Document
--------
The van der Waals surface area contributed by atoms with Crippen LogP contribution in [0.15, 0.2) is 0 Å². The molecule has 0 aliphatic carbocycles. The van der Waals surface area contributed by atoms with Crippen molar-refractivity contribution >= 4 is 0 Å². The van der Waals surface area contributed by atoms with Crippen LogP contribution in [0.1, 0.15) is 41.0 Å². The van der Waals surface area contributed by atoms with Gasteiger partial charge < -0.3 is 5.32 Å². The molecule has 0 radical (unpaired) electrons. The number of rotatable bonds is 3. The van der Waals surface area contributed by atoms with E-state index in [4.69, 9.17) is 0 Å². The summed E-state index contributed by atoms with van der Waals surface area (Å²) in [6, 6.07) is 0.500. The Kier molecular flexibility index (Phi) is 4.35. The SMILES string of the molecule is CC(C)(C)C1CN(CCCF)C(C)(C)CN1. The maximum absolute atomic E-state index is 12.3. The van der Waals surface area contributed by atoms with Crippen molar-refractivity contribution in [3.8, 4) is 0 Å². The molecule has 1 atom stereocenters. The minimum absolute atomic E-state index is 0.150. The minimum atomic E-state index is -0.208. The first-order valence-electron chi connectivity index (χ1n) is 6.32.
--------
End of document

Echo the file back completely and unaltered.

The van der Waals surface area contributed by atoms with Crippen LogP contribution in [0.15, 0.2) is 0 Å². The molecule has 0 aliphatic carbocycles. The van der Waals surface area contributed by atoms with Crippen molar-refractivity contribution >= 4 is 0 Å². The van der Waals surface area contributed by atoms with Crippen LogP contribution in [0.1, 0.15) is 41.0 Å². The van der Waals surface area contributed by atoms with Gasteiger partial charge < -0.3 is 5.32 Å². The molecule has 0 radical (unpaired) electrons. The number of rotatable bonds is 3. The van der Waals surface area contributed by atoms with E-state index in [4.69, 9.17) is 0 Å². The summed E-state index contributed by atoms with van der Waals surface area (Å²) in [6, 6.07) is 0.500. The Kier molecular flexibility index (Phi) is 4.35. The SMILES string of the molecule is CC(C)(C)C1CN(CCCF)C(C)(C)CN1. The maximum absolute atomic E-state index is 12.3. The van der Waals surface area contributed by atoms with Crippen molar-refractivity contribution in [3.8, 4) is 0 Å². The molecule has 1 atom stereocenters. The minimum absolute atomic E-state index is 0.150. The minimum atomic E-state index is -0.208. The first-order valence-electron chi connectivity index (χ1n) is 6.32.